Physical Training Oct 2009
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Why is Seitei so Changeable: A Response

copyright 2009 Chris Gilham, all rights reserved

Indeed, the very notion of standardization must be accepted as a concept that could never be the same between any two human beings. All human experience is interpretive even if we may agree by and large on most things. Perception only allows so much interpretation to occur and perception is different for each of us, mainly and simply because we all are in different positions, in every sense of the word. So it is important for students who practice the seitei of any set to understand that there is no, nor will there ever be, full and complete consensus of a standardized set. Change is the only constant.

Although our comments reveal the struggles we have made for ourselves over the past few years, I have now come to understand that we are talking about the modern and the traditional: Success and duty. The modern is the grading – the measure of success; of progress; of production and status; of authority. With increased knowledge and skills comes power, and it is clearly demarcated by rank – by status. The grading is the western standard – the exam, the normalization and categorization of human beings. We may argue well for it as a different kind of practice, and I would agree in large part with the benefits of this kind of practice, however, the benefits only continue to produce and sustain the concept of success so entrenched in so many aspects of our society. So when we say things like “…do X this way when there and do X this way when here”, we refer to grading because we believe that for most gradings we must conform to the majority practice of the national organization, if we wish to maintain positive grading status and progress within the organization. On the other hand, tradition is duty to other human beings – relationships that promote the social welfare and existence of one another. I would argue that the greater function and purpose of iaido is to build, maintain, and nurture relationships with one another.   I am acutely aware that we are talking about a sword art – derived from sword combat systems. The sword, the ultimate symbol of power and the realities of human nature, was (and is) at once the arbiter,   and broker, the very thing that produces, peace between one another. Today, it is the vehicle through which we improve ourselves in relation to one another – we polish one another, as one saying goes.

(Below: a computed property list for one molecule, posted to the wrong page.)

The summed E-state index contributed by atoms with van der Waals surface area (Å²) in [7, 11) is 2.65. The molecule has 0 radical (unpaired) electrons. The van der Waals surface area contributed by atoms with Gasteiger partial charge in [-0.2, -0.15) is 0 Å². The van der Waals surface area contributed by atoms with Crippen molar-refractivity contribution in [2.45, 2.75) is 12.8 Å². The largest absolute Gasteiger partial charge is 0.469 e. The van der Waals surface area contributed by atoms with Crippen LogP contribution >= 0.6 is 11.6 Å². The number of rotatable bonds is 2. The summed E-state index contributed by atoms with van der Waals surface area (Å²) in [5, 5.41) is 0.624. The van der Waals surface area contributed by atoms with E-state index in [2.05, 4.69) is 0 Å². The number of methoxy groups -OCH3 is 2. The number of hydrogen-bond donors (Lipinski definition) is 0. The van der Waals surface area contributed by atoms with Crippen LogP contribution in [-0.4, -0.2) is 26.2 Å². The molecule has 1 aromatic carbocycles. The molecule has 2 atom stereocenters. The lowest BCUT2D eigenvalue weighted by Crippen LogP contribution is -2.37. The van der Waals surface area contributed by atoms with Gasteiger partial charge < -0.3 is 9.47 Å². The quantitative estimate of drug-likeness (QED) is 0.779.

Above and beyond the conversation of the elite, beyond the conversations of what interpretation is best, or most applicable, or necessary for the student body, is the duty to one’s instructor, at least in the martial traditions of Japan. This is the primary conversation to be focussed on, in my opinion. Other conversations abound indeed. Ultimately, one’s instructor decides which conversation he will attune to, and this in turn becomes his student’s conversation as well. It does not matter whether or not one’s sensei listens to the newer conversations, or decides to stay concrete in his older, original conversation, unless of course one is more inclined to be concerned with grading and learning lots of different interpretations of an art form. The greatest irony of Iaido, I believe, and its greatest strength, at once, is its solo kata practice which cannot occur genuinely and authentically without the deep and complete trust in one’s sensei.  Iaido is an exemplar of building trust and respect between human beings – especially with those who are our senior in experience, and often, age: Because in turn, those to follow us will gain from our relationships with one another, and so it goes from generation to generation. For me, this is the greatest lesson Iaido has and continues to offer and despite my wish to listen to the conversations of those at the top – and I do necessarily when we are amassed in seminars, it is my duty and my privilege, the two intertwined as condition of healthy human interaction, to honour that which has been given to me – given to me by another human being.  This is the prime conversation – between student and teacher in the budo. All other conversations are mere references for learning and tools for grading. In many senses outside iaido, this should be our prime conversation as well, though this is difficult to do in a society that often seems to no longer treasure its mentors and teachers.

Seitei changes – yes. Koryu changes – yes.  Conversation or matriarch regardless, budo’s heart is in our relationships to those around us, especially those who lead us on the path. Our reality is our choice in this regard – we wish to both be a part of the modern and the traditional. I am at a place now where I hope to continue with the modern by sustaining the traditional. If this cannot be the case, the traditional will prevail.  

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